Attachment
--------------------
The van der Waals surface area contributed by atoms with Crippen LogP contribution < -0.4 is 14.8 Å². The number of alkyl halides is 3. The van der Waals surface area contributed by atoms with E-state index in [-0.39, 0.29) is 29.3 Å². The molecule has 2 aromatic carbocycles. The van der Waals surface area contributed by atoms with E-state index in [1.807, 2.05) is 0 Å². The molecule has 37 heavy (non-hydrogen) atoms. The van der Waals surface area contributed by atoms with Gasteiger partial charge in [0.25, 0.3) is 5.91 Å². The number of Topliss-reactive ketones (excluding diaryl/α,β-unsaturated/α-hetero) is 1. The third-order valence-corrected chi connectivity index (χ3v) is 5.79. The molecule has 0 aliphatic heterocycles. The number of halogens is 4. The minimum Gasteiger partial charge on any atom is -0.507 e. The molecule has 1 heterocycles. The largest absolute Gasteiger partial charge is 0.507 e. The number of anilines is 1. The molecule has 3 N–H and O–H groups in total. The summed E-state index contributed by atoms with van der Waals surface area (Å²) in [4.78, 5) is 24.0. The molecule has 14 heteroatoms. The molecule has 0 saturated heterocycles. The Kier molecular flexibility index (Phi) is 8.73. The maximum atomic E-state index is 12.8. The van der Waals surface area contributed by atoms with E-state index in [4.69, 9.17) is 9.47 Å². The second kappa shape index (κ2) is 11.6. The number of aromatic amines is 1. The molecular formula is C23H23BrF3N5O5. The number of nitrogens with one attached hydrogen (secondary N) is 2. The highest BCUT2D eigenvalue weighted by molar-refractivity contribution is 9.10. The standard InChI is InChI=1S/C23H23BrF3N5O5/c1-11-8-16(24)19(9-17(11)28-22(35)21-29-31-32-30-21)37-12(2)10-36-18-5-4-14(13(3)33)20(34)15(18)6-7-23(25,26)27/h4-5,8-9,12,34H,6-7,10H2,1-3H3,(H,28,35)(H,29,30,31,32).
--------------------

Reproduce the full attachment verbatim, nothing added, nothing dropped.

The van der Waals surface area contributed by atoms with Crippen LogP contribution < -0.4 is 14.8 Å². The number of alkyl halides is 3. The van der Waals surface area contributed by atoms with E-state index in [-0.39, 0.29) is 29.3 Å². The molecule has 2 aromatic carbocycles. The van der Waals surface area contributed by atoms with E-state index in [1.807, 2.05) is 0 Å². The molecule has 37 heavy (non-hydrogen) atoms. The van der Waals surface area contributed by atoms with Gasteiger partial charge in [0.25, 0.3) is 5.91 Å². The number of Topliss-reactive ketones (excluding diaryl/α,β-unsaturated/α-hetero) is 1. The third-order valence-corrected chi connectivity index (χ3v) is 5.79. The molecule has 0 aliphatic heterocycles. The number of halogens is 4. The minimum Gasteiger partial charge on any atom is -0.507 e. The molecule has 1 heterocycles. The largest absolute Gasteiger partial charge is 0.507 e. The number of anilines is 1. The molecule has 3 N–H and O–H groups in total. The summed E-state index contributed by atoms with van der Waals surface area (Å²) in [4.78, 5) is 24.0. The molecule has 14 heteroatoms. The molecule has 0 saturated heterocycles. The Kier molecular flexibility index (Phi) is 8.73. The maximum atomic E-state index is 12.8. The van der Waals surface area contributed by atoms with E-state index in [4.69, 9.17) is 9.47 Å². The second kappa shape index (κ2) is 11.6. The number of aromatic amines is 1. The molecular formula is C23H23BrF3N5O5. The number of nitrogens with one attached hydrogen (secondary N) is 2. The highest BCUT2D eigenvalue weighted by molar-refractivity contribution is 9.10. The standard InChI is InChI=1S/C23H23BrF3N5O5/c1-11-8-16(24)19(9-17(11)28-22(35)21-29-31-32-30-21)37-12(2)10-36-18-5-4-14(13(3)33)20(34)15(18)6-7-23(25,26)27/h4-5,8-9,12,34H,6-7,10H2,1-3H3,(H,28,35)(H,29,30,31,32).